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The Best Bartender Multi-Tool

Last updated on March 7, 2024

Our Review Process

Don't Waste Your Money is focused on helping you make the best purchasing decision. Our team of experts spends hundreds of hours analyzing, testing, and researching products so you don't have to. Learn more.

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Our Picks For The Top Bartender Multi-Tools

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Product Overview
Key Takeaway
 Our Top Pick

Barvivo Professional Waiters Corkscrew

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Professional Waiters Corkscrew

You'll have a tool on hand to open wine or beer with this compact corkscrew. The worm is coated in Teflon to ease the process of cork removal. It also includes a tool for beer cap removal to keep the party going well into the night.

Overall Take

Compact DesignThe compact design of this corkscrew makes it easy for taking on the go with you.

 Best Basic

Vintorio Ergonomic Waiters Corkscrew Wine Key


Ergonomic Waiters Corkscrew Wine Key

The rubberized handle on this corkscrew wine key makes it easy to get a firm grip on the corkscrew as you're removing the cork. The worm is made from nonstick stainless steel to reduce the risk that your cork will shred while you're removing it. The foil remover is built to handle a wide range of foil types, and it also comes with a beer opener.

Overall Take

Easy Foil RemovalThis corkscrew wine key has serrated edges on its foil cutter to get your cork removal off to a strong start.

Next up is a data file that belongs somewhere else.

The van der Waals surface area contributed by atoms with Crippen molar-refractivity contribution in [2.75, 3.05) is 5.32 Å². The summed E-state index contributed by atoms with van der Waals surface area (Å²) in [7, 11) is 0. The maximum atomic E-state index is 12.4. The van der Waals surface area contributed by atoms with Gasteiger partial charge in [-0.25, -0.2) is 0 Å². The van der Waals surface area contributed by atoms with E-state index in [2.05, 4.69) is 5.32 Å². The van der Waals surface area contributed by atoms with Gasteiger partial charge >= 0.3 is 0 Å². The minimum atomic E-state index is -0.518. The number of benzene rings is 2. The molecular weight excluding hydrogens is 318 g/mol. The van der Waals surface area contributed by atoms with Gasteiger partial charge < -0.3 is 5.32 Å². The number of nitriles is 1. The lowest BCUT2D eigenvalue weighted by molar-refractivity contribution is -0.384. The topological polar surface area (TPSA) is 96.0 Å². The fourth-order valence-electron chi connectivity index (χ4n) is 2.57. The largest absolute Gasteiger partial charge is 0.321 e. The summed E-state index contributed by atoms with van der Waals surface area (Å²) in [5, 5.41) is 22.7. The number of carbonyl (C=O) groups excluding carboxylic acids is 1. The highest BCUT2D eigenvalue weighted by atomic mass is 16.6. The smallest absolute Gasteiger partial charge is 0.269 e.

Best for Families

Coutale Sommelier Spring-Loaded Double Lever Waiters Corkscrew

Coutale Sommelier

Double Lever Waiters Corkscrew

This corkscrew is built to last, with top-quality materials and a spring-loaded design. A serrated foil cutter ensures you get a clean cut each time, and you can choose from multiple handle finishes to fit your personal preferences. There is a groove in the worm designed to help you gain extra leverage while you're pulling the cork out.

Overall Take

Spring-Loaded DesignThe unique spring-loaded design gives this corkscrew extra power during cork removal.

 Best for Chefs

Gentlemen’s Hardware 12-In-1 Detachable Multi Tool

Gentlemen's Hardware

12-In-1 Detachable Multi Tool

This multi tool has 12 separate tools, with a detachable feature that lets you split it into two separate tools as needed. In addition to a corkscrew, you'll get a cheese grater, zester, garlic crusher, channel knife, paring knife, serrated knife, peeler, fork, spoon, bottle opener and can opener. The tools are stainless steel, but you'll need to h...

Overall Take

12-in-1This multi tool is handy for a variety of tasks.

Buying Guide

Opening a bottle of wine isn’t easy. Corks are designed to fully seal everything in order to preserve freshness for weeks, months and even decades. Over the years, manufacturers have come up with plenty of innovations to make it easier, but it’s tough to beat the functionality of a corkscrew.

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But corkscrews have also undergone some innovations over the years. Today they’re built to resist getting stuck or shredding the cork. One way this is done is through the use of Teflon coating to create a smoother entrance. Once the metal removal tool is in place, you use the handle to pry it out.

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The build of a corkscrew is actually quite simple. The classic design has a handle attached to a spiral removal tool, called a “worm.” You simply push the worm in and spin it until you reach resistance. At that point, you can use the handle to pry the cork from the bottle. There are variations on this design, including a winged corkscrew that does the twisting for you, but often those are less portable than more traditional corkscrews.